As fans of a manga, it's completely understandable that we'd want our adaptations to copy the source material verbatim, but the sad fact of the matter is that it's just not possible whatsoever. Despite the fact that mangas are basically pre-drawn storyboards for anime studios to work with, anime and manga are two completely different mediums with different demands and nuances to work with. Changes *must* be made for the sake of things like time, narrative consistency, budget, and all that other stuff. If you're going to get up in arms about how the adaptation lacks every single irrelevant detail from the source material that you adored the shit out of, do yourself a favour and stick with the manga because no matter which way you look at it, the adaptation will *always* be inferior to the source material so there's no use in complaining about it.
On another note, censorship is generally not an issue when it comes to manga because S&P boards aren't even a thing when it comes down to print media (well, I think they aren't anyway). Anime broadcast on television however need to abide by certain standards and given the content that Berserk has, there's no way it can last as a TV series without either suffering from extensive censorship OR butchering it to the point where it's a completely different show than what it was intended to be. Cinema on the other hand, doesn't have to put up with censorship (unless you're in a country with a turbulent civil rights history like Saudi Arabia, China, or Iran) and it's more readily accessible to a greater audience than it would've been otherwise had it been a TV series. Sure, Studio 4C could've easily made an OVA series like Space Battleship Yamato 2199 but ultra-violent GAR OVAs died in the late 80s and early 90s along with parachute pants, grunge music, and The Fat Boys. Also, I don't think a lot of people would be too eager to buy a full season's worth of one show on DVD/Blu-ray so there's that to factor in as well.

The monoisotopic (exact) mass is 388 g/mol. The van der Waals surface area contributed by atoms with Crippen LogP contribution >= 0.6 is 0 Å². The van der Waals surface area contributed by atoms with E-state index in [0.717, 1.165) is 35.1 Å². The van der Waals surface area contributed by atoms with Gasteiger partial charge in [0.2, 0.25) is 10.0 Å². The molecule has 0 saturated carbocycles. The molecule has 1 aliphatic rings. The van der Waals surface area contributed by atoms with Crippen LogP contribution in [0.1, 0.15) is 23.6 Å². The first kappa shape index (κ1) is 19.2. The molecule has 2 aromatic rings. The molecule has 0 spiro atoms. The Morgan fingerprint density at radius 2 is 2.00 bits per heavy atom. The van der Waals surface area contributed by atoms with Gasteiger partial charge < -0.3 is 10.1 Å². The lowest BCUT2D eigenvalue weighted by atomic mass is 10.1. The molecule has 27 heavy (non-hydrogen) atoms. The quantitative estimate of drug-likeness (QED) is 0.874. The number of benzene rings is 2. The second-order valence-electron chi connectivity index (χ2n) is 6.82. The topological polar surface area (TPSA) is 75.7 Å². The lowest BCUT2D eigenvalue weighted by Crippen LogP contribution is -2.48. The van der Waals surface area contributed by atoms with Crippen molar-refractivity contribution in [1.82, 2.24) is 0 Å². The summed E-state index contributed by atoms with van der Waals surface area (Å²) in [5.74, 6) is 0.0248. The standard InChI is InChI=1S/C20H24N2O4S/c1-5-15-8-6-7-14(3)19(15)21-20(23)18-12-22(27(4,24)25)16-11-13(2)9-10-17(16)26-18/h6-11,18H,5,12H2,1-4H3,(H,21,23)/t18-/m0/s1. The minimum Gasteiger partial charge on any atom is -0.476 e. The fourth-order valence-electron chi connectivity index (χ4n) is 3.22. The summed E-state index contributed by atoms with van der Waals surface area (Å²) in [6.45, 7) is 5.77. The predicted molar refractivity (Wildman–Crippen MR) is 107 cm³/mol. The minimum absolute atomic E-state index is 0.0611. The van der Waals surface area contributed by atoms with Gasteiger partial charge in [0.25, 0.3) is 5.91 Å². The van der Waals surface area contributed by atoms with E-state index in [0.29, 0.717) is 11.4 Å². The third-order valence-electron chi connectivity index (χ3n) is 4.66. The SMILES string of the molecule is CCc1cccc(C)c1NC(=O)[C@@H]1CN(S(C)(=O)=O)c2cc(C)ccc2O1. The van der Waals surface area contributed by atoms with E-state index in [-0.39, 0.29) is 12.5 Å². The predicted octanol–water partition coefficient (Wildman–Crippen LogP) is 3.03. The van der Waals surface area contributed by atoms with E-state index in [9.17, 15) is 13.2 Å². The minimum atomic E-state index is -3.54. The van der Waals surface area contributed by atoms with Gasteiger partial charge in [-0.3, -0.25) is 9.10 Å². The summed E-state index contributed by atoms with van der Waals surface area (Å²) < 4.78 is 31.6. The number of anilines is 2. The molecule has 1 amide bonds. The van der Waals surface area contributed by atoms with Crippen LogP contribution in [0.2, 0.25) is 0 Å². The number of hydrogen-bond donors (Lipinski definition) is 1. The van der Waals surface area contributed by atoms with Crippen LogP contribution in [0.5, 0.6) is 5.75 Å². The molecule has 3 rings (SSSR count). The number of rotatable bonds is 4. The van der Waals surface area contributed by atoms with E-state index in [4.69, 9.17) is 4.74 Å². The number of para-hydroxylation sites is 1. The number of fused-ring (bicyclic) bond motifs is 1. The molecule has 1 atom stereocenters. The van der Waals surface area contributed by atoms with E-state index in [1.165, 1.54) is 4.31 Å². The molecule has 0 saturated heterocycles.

Now with all of that stuff out of the way, let's talk about the movies and how they actually are from a quality standpoint. Well I won't mince words here: each film in the trilogy is better than the one that preceded it with "Eclipse" being the best and "The Egg of the King" being the worst (by default). Now, that's not to say that the first movie in the trilogy was terrible because in all honesty, it really wasn't. It was a fair enough introduction to Berserk, the storytelling was fair enough (albeit rather clunky) and hey! We finally got a chance to see a battle animated properly (and in 1080p) instead of seeing blown-up watercolour stills so that's also quite lovely. The problem lies in the way the film itself was actually animated. It's strange to say, but that's the most succinct way to explain the problem.